All newborns need the same things, and most parents deal with a fairly standard set of developmental questions. But families of color face additional layers of concern that are rarely discussed. “It’s so important to have this space for our families who are Black, Native, Latinx, API and mixed race. By default, race is an integral part of who we are. Every parent of color has gone through experiences that shape our racialized identity. Navigating all that is very lonely for parents who are not connected to others,” says Christine Tang, executive director of Families of Color Seattle, known more familiarly as FOCS.
FOCS (pronounced “folks”) was started nearly a decade ago by Amy Pak, a Seattle mom who was looking for connection with other families of color. While there were lots of resources for new parents, there weren’t many spaces for parents to specifically talk about raising children of color with a strong and healthy sense of identity. Those initial conversations among a few Seattle families grew into the regional nonprofit FOCS. Today their programs include parent groups, community events and racial equity consulting.
“We exist to support all families of color in Seattle and beyond, from Everett to Federal Way and the Eastside,” says Tang.
Parent support groups
FOCS started with parent groups, and parent groups remain at the heart of their work. Today, dozens of parent educators lead affinity groups through curriculum-based gatherings where parents learn from topical experts and discuss their own experiences and feelings related to race and parenting.
Gloria Okada, whose children are now 8 and 5 years old, participated in one of the first FOCS parent groups. FOCS filled a need that wasn’t being met elsewhere — her friends didn’t have kids the same age and her PEPS group was more focused on practical day-to-day care topics.
“At FOCS, people talk about their own lived experiences as people of color, and about how it might influence how they will raise their own children,” says Okada. “We share what our parents did — and didn’t do — that we might want to carry forward.”
Although each parent group only runs for a couple of months, many of the participating families form more lasting bonds, keeping in touch and even getting together years later. Okada is still in contact with parents from her group, and she continues to work with FOCS as a parent educator. She says the organization has stayed true to its original intent, but the focus has shifted in response to community needs.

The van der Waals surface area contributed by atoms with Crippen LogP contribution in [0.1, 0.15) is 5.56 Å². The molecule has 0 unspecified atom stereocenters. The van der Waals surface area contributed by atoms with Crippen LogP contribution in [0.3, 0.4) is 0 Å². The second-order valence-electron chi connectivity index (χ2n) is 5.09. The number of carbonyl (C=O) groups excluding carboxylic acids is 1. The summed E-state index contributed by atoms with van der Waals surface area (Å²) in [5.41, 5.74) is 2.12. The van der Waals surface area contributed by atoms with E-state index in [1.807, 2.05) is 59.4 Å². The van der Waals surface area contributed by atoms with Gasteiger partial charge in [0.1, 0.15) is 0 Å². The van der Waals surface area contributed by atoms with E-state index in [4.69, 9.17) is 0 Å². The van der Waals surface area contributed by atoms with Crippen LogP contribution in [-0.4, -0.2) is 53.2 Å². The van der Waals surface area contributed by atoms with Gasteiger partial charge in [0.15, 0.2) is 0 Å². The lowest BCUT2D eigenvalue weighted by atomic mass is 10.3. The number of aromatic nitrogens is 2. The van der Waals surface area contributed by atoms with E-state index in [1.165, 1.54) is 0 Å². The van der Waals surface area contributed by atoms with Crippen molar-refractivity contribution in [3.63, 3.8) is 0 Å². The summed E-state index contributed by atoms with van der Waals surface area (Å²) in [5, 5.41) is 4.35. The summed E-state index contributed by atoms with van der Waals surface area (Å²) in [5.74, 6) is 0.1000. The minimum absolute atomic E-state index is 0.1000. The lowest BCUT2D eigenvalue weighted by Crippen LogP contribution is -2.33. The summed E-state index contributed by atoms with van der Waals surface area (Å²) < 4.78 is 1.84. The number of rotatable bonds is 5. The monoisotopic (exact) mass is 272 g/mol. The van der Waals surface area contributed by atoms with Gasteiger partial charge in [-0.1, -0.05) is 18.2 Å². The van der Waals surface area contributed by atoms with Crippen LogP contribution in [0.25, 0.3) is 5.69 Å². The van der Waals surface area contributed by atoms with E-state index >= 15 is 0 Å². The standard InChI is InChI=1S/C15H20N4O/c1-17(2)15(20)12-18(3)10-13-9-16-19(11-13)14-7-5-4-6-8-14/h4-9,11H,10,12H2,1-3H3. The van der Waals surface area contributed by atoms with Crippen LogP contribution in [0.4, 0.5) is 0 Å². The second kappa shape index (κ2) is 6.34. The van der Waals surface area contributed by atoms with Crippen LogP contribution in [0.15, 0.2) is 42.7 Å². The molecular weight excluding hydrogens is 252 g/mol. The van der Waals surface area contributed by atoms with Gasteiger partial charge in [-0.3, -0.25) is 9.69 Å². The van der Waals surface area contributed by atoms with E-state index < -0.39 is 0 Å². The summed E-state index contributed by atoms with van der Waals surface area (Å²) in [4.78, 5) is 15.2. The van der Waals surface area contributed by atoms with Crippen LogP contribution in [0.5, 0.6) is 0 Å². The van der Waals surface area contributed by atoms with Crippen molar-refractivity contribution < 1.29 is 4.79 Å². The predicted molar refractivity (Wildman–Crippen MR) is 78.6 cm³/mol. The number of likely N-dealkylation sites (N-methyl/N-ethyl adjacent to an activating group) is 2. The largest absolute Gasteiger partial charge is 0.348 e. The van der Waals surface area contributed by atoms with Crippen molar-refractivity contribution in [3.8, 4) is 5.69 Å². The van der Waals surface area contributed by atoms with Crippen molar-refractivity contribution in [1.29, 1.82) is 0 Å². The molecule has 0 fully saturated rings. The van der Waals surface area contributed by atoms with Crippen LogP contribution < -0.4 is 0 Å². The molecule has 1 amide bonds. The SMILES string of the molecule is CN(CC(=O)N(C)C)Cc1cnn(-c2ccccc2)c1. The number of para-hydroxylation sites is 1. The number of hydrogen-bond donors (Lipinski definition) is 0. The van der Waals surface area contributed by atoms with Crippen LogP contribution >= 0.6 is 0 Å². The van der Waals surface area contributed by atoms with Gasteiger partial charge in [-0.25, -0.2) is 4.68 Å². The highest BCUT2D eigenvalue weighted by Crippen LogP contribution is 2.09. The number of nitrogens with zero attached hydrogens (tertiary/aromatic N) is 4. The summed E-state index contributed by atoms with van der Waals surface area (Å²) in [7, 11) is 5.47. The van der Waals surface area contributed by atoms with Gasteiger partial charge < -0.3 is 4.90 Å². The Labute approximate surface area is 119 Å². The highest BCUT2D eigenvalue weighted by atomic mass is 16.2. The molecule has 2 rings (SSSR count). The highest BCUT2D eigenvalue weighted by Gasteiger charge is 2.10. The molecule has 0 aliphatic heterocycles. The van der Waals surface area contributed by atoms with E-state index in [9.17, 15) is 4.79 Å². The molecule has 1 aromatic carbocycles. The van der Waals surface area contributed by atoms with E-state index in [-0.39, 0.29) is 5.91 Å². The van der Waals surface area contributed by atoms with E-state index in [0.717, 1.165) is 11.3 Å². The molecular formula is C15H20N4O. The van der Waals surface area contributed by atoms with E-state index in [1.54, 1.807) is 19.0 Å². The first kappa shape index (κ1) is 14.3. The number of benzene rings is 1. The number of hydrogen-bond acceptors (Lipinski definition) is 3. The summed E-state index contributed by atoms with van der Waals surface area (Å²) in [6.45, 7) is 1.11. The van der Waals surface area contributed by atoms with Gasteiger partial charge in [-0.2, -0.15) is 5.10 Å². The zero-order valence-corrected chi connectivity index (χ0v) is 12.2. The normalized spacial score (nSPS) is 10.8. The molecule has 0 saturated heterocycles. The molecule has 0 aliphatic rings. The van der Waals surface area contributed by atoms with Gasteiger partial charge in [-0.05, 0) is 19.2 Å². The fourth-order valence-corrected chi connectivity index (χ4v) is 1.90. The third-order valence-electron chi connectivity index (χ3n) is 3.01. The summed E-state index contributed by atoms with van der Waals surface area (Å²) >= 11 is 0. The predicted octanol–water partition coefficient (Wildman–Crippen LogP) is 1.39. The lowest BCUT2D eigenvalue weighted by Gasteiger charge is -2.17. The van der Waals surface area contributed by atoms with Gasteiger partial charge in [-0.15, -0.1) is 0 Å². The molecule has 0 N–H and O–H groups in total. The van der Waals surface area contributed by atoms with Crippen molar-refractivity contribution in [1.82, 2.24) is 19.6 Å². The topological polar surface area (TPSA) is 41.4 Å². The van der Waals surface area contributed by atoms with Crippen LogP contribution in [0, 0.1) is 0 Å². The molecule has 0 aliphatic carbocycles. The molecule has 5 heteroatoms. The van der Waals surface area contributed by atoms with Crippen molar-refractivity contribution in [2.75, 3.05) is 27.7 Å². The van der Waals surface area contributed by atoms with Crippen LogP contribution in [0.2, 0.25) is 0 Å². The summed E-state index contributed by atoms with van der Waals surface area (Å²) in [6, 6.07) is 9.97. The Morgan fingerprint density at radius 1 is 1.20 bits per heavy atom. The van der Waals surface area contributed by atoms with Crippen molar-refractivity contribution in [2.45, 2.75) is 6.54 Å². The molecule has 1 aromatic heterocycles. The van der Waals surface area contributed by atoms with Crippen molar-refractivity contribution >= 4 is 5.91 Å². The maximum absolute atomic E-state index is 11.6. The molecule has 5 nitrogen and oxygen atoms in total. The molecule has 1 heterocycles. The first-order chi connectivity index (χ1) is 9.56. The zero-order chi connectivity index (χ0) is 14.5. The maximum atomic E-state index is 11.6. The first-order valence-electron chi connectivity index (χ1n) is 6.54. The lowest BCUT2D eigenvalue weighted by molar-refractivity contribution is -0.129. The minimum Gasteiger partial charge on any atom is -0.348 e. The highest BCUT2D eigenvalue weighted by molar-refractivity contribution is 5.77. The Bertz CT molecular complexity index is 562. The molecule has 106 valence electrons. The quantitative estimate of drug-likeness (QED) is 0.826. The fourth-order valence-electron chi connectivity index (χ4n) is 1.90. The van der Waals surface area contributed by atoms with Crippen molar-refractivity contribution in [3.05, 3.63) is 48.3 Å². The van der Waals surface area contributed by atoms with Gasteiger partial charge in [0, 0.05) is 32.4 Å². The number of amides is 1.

“We use the acronym RICE. It used to stand for race, identity, culture and ethnicity. Today we say it stands for race, identity, community and equity.”
Structurally, the parent affinity groups operate much like a PEPS group. FOCS parent groups have children roughly the same age and live in the same general neighborhood. They also hold facilitated discussions over the course of eight to 10 weeks in members’ homes. (As a result of COVID-19, meetings are now held via Zoom.) But FOCS still fills a need that no one else is addressing.
“What’s nice about FOCS is that you don’t have to make an agenda item to create space for talking about race, because as people of color, everyone is already thinking about it,” says Chris Colley, who recently completed a FOCS South Seattle Newborns group.
“We know that families of color, and especially Black families, have been emotionally impacted by COVID and the events related to protest,” says Tang. After the killing of George Floyd, some groups have incorporated group therapy sessions into their schedule. But as always, the program is tailored to what the community wants.
Colley’s group had a discussion about whether and how families could participate in protests, but more often they chose to keep FOCS as a space to take a break from what’s going on outside the “newborn bubble” and focus on family.
Like many other people, Colley’s thoughts about race changed with marriage and parenthood. When his first child was born, he joined a PEPS group, where, he says, “I was the diversity.” When his second child was born, he joined FOCS.
“As a mixed-race person, I’ve had some anxiety about these spaces. Do I have enough color to be part of this group?”
Colley found that he did fit in with the diverse demographics of his FOCS group, which included several multiracial families. “I appreciate that FOCS is inclusive of all families of color,” he says. “It’s really affirming for me as a mixed-race parent.”
That inclusivity is critical to the organization’s mission of building an equitable, just and loving community for children of color. FOCS’ programs serve any family raising a child of color, including parents of any race raising mixed-race or transracially adopted and foster children.
“Our programming is evolving over time for what the community says they need,” says Okada. Besides the parent groups, FOCS hosts family events. Usually these are drop-in gatherings for the whole family, organized around a special topic. During the pandemic, these events have moved online. For the time being, lessons in Spanish and mindfulness have largely been replaced by topics related to grief and racial trauma, and dealing with the financial fallout of the pandemic.
“Especially now, it’s more than just connecting with other families and raising children with strong identities. It is also what kind of world am I responsible to pass on to them,” says Tang. To help with structural change, FOCS provides consulting services to schools and employers. They also offer advocacy workshops on equity, intersectionality and engaging with families of color.
“I often hear from parents, ‘I wish I knew about FOCS when I had my baby,’” says Tang. She hopes that in time, FOCS more new parents will hear about FOCS. But in the meantime, even families with older kids can access family resources online; attend or suggest a topic for a family event; or become part of a parents group for families with older kids.